Home Uncategorized Insite Onsite: Concordia Launches 16th Annual HIV/AIDS Lecture Series with harm reduction activist.

Insite Onsite: Concordia Launches 16th Annual HIV/AIDS Lecture Series with harm reduction activist.

by Archives October 7, 2008

Harm reduction activist Gillian Maxwell spoke at Concordia last Thursday. Maxwell, who works with several British Columbia lobby groups that have supported the Insite safe injection facility in it’s fight to stay open, spoke about community involvement with harm reduction programs as part of the 16 annual Concordia University HIV/AIDS Lecture Series.
Maxwell sat down with The Concordian to talk about her work.
“The world is totally in agreement about harm reduction because of the spread of HIV. The World Health Organization, the Red Cross, different parts of the United Nations, including the Secretary General are all on record saying harm reduction is essential in order to fight HIV/AIDS, particularly with injection drug users,” said Maxwell.
“Harm reduction and the goal of Insite is reducing the harm to people while they’re doing harmful things, rather than trying to get them to stop. On a practical level, you can’t make someone stop: the idea is to help them stop sharing needles and to stop them from overdosing and dying. The basic idea is to stop the spread of disease. Having people be responsible for taking care of themselves is a little step, but a big step to have somebody not injure themselves as much as they have been.”
“You can look at people’s addiction problems from many perspectives and many people look at it from a moral point of view and they think it’s bad and wrong and they want people to stop. The truth is people mostly do what they need to do for themselves and when they’re forced to do things sometimes it works, but there is a high failure rate of people going into addiction treatments. Drug Courts are a good example of that, people go to avoid jail, but the recidivism rate is very high.”
Maxwell defines Insite’s success by the numbers both in dollars saved to the health care system and in the declining spread of dissease. “It is a benefit to the individual from a community point of view and from an economic one. Insite was a trial for three years and a lot of research was conducted showing the decreased rates of HIV and Hepatitis-C. Over 25 peer reviewed papers were published in international medical journals . . . all were positive, that it works and it should continue.”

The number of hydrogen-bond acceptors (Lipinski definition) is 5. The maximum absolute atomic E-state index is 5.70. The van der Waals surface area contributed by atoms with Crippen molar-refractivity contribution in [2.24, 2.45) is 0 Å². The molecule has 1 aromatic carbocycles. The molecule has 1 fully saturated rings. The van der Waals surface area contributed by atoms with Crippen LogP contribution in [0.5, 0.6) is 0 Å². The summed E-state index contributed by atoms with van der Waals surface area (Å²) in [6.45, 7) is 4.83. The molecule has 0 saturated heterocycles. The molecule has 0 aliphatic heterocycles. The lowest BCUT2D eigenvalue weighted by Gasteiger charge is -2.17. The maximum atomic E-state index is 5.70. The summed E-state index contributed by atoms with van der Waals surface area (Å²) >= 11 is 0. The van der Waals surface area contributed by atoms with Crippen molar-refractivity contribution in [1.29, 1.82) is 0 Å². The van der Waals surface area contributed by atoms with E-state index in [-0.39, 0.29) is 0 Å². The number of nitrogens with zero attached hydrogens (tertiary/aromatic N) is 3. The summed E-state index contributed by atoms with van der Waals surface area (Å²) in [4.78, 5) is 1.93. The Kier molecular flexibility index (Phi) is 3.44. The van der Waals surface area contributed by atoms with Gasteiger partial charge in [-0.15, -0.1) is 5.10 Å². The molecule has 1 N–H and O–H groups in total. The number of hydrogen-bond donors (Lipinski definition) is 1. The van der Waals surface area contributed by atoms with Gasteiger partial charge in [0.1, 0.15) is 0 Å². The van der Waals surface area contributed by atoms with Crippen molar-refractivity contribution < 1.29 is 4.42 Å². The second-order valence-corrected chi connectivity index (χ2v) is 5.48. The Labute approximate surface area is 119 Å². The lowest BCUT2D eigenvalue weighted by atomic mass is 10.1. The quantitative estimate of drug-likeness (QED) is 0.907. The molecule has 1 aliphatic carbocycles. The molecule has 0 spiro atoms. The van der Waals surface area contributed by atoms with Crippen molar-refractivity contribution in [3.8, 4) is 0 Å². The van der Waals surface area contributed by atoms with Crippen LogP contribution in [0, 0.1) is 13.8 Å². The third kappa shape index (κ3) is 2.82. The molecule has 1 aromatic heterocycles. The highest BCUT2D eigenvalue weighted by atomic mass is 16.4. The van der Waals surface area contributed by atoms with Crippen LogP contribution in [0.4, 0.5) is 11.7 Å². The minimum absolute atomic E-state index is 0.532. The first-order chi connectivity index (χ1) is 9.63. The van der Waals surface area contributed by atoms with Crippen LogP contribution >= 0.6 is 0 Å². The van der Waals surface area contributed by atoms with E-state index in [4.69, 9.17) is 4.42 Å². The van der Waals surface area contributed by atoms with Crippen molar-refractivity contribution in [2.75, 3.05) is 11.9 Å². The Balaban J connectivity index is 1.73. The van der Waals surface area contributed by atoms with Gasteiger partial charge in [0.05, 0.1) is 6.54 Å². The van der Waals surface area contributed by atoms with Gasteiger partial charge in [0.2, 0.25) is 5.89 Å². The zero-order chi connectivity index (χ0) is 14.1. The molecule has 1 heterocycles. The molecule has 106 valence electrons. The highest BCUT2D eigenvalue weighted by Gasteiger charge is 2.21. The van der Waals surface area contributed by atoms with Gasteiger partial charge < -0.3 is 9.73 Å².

Despite these favourable findings, Insite has been met with opposition: “Insite had an exemption under the federal controlled Drugs and Substances Act. However, during the time Insight was in its three-year trial, the federal government changed and the Conservatives came in and they just don’t like it. They ignored the evidence and scientific results. It doesn’t fit in their world of how things would be, and they think people who use drugs are wrong and bad and should be punished. It is an old way of looking at things and we (as a nation have) progressed.”
Critics say that places like Insite are enabling drug use. “Not everyone agrees. There are a very small minority, whether extreme groups or mostly religious based groups, who say the only answer is abstinence. It just indicates a very limited way of thinking and that is not how life works. You have to engage these people: you have to include them, but you also have to be realistic that the majority of people will ‘thank you’ for the information.”
With the Federal election next week, Maxwell said she’d like to see positive action from Canada’s next government. “The Conservative government has taken us in a completely different direction. Canada used to be more of a leader in this field in North America with the first safe injection site and now we’re going back into the dark ages on an international scale and everybody has noticed, it’s an embarrassment.”
“I will like them to acknowledge all the research that says this is a health care facility. To also give supervised injections sites their blessing and open the doors for other part of the country. Not everybody needs them, but whatever jurisdiction need them to open them.” However, fundamentally, even to concede to Canada’s Charter of Rights and Freedoms would be a satisfying start: “Underlying all of this are social justice and human rights issues. Ultimately, as long as we call them criminals because they decide they like cocaine or heroin or marijuana is totally unacceptable. I think Canada has to be engaged in a dialogue about our drug policies to explain why it doesn’t work and why drug use should be on a continuum of beneficial use to very harmful use. I feel very strongly that our drug policies are similar to slavery, women’s rights, gay rights – all those previous things in human rights history where there has been a target population where you say ‘those people are really bad.'”
“It doesn’t make sense to just let them get really sick because they become a big drain on the health care system: we have a duty to take care of them. I’ll never change Stephen Harper’s or Tony Clement’s mind, but maybe some of the people around them will say there is a point about what we’re doing.”

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